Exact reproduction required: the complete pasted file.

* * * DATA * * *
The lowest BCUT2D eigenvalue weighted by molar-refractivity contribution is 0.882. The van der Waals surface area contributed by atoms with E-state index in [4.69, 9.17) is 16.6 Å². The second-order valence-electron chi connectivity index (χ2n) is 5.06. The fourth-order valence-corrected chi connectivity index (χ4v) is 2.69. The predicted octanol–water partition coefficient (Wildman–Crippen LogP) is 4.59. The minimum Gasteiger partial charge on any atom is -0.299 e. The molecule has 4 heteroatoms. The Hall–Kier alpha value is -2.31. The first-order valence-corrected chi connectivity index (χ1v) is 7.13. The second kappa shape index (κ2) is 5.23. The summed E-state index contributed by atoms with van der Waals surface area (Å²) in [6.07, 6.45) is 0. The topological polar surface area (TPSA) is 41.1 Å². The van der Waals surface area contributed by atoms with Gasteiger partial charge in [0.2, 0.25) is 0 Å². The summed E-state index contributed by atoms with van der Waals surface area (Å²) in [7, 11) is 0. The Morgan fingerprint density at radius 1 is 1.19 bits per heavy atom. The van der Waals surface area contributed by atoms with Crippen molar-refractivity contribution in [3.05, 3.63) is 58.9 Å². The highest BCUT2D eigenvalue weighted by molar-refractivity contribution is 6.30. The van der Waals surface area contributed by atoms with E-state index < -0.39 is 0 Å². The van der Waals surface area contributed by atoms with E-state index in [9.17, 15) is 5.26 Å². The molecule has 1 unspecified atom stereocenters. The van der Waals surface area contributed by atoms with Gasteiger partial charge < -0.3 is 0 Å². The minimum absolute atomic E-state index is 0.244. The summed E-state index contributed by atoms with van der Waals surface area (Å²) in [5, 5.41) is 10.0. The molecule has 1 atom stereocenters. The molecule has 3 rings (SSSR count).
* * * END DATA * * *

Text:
The lowest BCUT2D eigenvalue weighted by molar-refractivity contribution is 0.882. The van der Waals surface area contributed by atoms with E-state index in [4.69, 9.17) is 16.6 Å². The second-order valence-electron chi connectivity index (χ2n) is 5.06. The fourth-order valence-corrected chi connectivity index (χ4v) is 2.69. The predicted octanol–water partition coefficient (Wildman–Crippen LogP) is 4.59. The minimum Gasteiger partial charge on any atom is -0.299 e. The molecule has 4 heteroatoms. The Hall–Kier alpha value is -2.31. The first-order valence-corrected chi connectivity index (χ1v) is 7.13. The second kappa shape index (κ2) is 5.23. The summed E-state index contributed by atoms with van der Waals surface area (Å²) in [6.07, 6.45) is 0. The topological polar surface area (TPSA) is 41.1 Å². The van der Waals surface area contributed by atoms with Gasteiger partial charge in [0.2, 0.25) is 0 Å². The summed E-state index contributed by atoms with van der Waals surface area (Å²) in [7, 11) is 0. The Morgan fingerprint density at radius 1 is 1.19 bits per heavy atom. The van der Waals surface area contributed by atoms with Crippen molar-refractivity contribution in [3.05, 3.63) is 58.9 Å². The highest BCUT2D eigenvalue weighted by molar-refractivity contribution is 6.30. The van der Waals surface area contributed by atoms with E-state index < -0.39 is 0 Å². The van der Waals surface area contributed by atoms with E-state index in [9.17, 15) is 5.26 Å². The molecule has 1 unspecified atom stereocenters. The van der Waals surface area contributed by atoms with Gasteiger partial charge < -0.3 is 0 Å². The minimum absolute atomic E-state index is 0.244. The summed E-state index contributed by atoms with van der Waals surface area (Å²) in [5, 5.41) is 10.0. The molecule has 1 atom stereocenters. The molecule has 3 rings (SSSR count).